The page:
- Ransomware and Other Cybersecurity Threats to Healthcare Delivery Can Endanger Patients
- Endoscope Reprocessing Failures Continue to Expose Patients to Infection Risk
- Mattresses and Covers May Be Infected by Body Fluids and Microbiological Contaminants
- Missed Alarms May Result from Inappropriately Configured Secondary Notification Devices and Systems
- Improper Cleaning May Cause Device Malfunctions, Equipment Failures, and Potential for Patient Injury
- Unholstered Electrosurgical Active Electrodes Can Lead to Patient Burns
- Inadequate Use of Digital Imaging Tools May Lead to Unnecessary Radiation Exposure
- Workarounds Can Negate the Safety Advantages of Bar-Coded Medication Administration Systems
- Flaws in Medical Device Networking Can Lead to Delayed or Inappropriate Care
- Slow Adoption of Safer Enteral Feeding Connectors Leaves Patients at Risk
If you’re interested in getting your own copy of the Executive Brief, visit this link.
“The annual Top 10 Medical Innovations was developed to share what our clinical leaders are saying to each other and what innovations they feel will help shape healthcare over the next 12 months and beyond.”
They have multiple criteria that medical innovations have to meet before they are considered, including: (a) significant clinical impact; (b) significant patient benefit; (c) high user-related functionality that improves healthcare delivery; (d) high probability of commercial success; (e) available on the market in the next year; (f) must have significant human interest in its application or benefits; and (g) must have the ability to visualize human impact.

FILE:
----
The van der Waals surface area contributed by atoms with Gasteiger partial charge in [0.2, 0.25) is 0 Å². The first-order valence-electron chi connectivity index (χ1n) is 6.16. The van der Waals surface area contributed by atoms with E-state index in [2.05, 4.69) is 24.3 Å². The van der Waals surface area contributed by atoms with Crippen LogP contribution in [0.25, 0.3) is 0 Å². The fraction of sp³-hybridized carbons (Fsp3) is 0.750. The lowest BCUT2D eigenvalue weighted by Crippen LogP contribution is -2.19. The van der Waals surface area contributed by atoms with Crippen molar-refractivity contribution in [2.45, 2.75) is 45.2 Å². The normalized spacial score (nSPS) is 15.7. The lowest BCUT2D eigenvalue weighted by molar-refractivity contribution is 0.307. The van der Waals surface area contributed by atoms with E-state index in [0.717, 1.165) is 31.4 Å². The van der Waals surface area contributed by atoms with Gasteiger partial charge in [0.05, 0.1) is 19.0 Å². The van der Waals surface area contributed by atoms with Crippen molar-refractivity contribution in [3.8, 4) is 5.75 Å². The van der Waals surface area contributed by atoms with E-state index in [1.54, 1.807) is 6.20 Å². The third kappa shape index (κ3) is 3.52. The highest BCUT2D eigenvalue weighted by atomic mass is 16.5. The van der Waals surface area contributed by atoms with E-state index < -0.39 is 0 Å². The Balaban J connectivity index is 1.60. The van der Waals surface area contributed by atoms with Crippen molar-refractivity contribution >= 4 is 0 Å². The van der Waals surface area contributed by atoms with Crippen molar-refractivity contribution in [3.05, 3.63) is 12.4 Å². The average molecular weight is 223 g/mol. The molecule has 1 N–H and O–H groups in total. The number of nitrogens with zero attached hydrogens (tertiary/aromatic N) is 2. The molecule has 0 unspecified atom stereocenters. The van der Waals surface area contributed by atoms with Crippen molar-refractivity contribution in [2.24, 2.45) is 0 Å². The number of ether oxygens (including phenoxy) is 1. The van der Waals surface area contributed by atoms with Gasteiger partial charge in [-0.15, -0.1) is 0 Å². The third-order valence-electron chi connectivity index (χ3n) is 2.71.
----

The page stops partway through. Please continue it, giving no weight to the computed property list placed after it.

This year the Top 10 list includes:
- Hybrid Closed-Loop Insulin Delivery System
- Neuromodulation to Treat Obstructive Sleep Apnea
- Gene Therapy for Inherited Retinal Diseases
- The Unprecedented Reduction of LDL Cholesterol
- The Emergence of Distance Health
- Next Generation Vaccine Platforms
- Arsenal of Targeted Breast Cancer Therapies
- Enhance Recovery After Surgery
- Centralized Monitoring of Hospital Patients
- Scalp Cooling for Reducing Chemotherapy Induced Hair Loss